Next, you claim a loss on the disposition of the old lighting and recognize a tax deduction for the remaining basis in that asset. But this is a limited-time opportunity. The Revenue Procedure allows for making a “late partial disposition election” as a change in method of accounting for the 2012, 2013 and 2014 tax years only. So that means that once the property owner’s 2014 tax return is filed, the opportunity to look back to prior year dispositions is gone forever. Ignoring this limited-time opportunity could cost your client tens or even hundreds of thousands of dollars in potential tax deductions.

tangible property regs The final leg of this triple play is the potential opportunity to take a deduction for removal costs. When your client installed new lighting, that property owner most likely also paid to have the old lighting removed and hauled away. Using cost segregation methodology, you can identify removal costs that qualify for current tax deductions.

Recruit the Right Team

Executing a triple play takes skill and precision. Is your firm equipped with the engineering, tax and accounting expertise required to take advantage of these three tax-saving opportunities? Through our CPA Partnership Program, CSP360’s team of tax specialists, engineering professionals and accounting method specialists partners with CPA firms throughout the country. Contact us to learn how we can position you as a tax-slashing hero.

Tags: Section 179D, tangible property regulations, Jennifer Birkemeier, tax saving opportunities, CPA partnership program

Complying With The Tangible Property Rules

Posted by Don Warrant on 10/21/14 9:17 AM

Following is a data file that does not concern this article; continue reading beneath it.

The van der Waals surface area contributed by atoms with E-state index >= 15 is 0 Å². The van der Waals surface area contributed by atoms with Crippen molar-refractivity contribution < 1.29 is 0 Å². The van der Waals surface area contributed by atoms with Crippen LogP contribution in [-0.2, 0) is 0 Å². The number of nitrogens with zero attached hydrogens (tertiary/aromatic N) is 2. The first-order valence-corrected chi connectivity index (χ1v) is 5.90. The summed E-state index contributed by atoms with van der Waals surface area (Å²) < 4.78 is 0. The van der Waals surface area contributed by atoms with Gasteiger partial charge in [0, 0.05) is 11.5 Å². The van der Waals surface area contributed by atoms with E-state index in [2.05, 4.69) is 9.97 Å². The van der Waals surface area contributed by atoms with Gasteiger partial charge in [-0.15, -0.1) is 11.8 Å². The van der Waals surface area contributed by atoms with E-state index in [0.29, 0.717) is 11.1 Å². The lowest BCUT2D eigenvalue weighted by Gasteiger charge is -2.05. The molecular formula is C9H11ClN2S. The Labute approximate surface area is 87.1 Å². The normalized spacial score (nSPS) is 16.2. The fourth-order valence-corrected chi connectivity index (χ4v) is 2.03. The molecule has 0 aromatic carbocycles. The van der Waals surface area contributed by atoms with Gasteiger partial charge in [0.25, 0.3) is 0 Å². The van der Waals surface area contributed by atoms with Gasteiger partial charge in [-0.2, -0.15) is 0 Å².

Don’t let them be fooled into thinking a repairs and maintenance review equals compliance.

There’s a reason that every CPE session you’ve attended in recent months has addressed the tangible property regulations. Compliance with this complex set of rules is mandatory for the 2014 tax year. If your client is not in compliance, and therefore understates taxable income, you as the tax preparer are on the hook for stiff penalties—not to mention the potential loss of a client.

But bringing your client or a prospect into compliance entails a significant amount of your time, not to mention specialized expertise regarding method changes. So how do you convey the importance of complying with these voluminous rules so that those clients are willing—even happy—to pay you for the extensive time that will be required of you?

Following are four things that clients and prospects need to know about 263(a) compliance:

  • 263(a)_compliance“There’s gold in them hills.” While compliance with the tangible property regulations can be an arduous climb, a thorough review by tax and engineering experts can pay for itself by mining opportunities to take current deductions for repairs and dispositions of tangible property.
  • A repairs and maintenance review is not enough. Your clients should know that any report that merely identifies deductions, with no “givebacks” in the form of additional capitalized costs, is unlikely to address the client’s full compliance responsibilities. The tangible property regulations consist of five sections, each of which entails required method changes, as well as optional elections. Identifying previously capitalized costs that are now eligible for current deductions comprises only one-half of one method change (out of a total of 27).